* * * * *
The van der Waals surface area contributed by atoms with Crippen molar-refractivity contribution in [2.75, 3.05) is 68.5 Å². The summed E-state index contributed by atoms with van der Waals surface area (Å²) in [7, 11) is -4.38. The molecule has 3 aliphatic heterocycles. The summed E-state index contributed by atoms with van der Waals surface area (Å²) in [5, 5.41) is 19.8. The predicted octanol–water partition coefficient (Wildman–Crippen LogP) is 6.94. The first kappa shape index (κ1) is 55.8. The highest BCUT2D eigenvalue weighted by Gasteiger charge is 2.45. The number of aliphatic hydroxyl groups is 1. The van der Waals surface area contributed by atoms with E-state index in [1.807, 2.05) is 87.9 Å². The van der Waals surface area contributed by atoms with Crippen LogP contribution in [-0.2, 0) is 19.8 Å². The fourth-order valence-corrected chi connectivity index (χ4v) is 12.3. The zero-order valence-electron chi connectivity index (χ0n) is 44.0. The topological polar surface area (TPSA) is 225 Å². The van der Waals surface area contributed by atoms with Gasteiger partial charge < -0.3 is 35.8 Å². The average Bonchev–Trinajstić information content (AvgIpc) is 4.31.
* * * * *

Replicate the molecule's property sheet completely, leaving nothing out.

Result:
The van der Waals surface area contributed by atoms with Crippen molar-refractivity contribution in [2.75, 3.05) is 68.5 Å². The summed E-state index contributed by atoms with van der Waals surface area (Å²) in [7, 11) is -4.38. The molecule has 3 aliphatic heterocycles. The summed E-state index contributed by atoms with van der Waals surface area (Å²) in [5, 5.41) is 19.8. The predicted octanol–water partition coefficient (Wildman–Crippen LogP) is 6.94. The first kappa shape index (κ1) is 55.8. The highest BCUT2D eigenvalue weighted by Gasteiger charge is 2.45. The number of aliphatic hydroxyl groups is 1. The van der Waals surface area contributed by atoms with E-state index in [1.807, 2.05) is 87.9 Å². The van der Waals surface area contributed by atoms with Crippen LogP contribution in [-0.2, 0) is 19.8 Å². The fourth-order valence-corrected chi connectivity index (χ4v) is 12.3. The zero-order valence-electron chi connectivity index (χ0n) is 44.0. The topological polar surface area (TPSA) is 225 Å². The van der Waals surface area contributed by atoms with Gasteiger partial charge < -0.3 is 35.8 Å². The average Bonchev–Trinajstić information content (AvgIpc) is 4.31.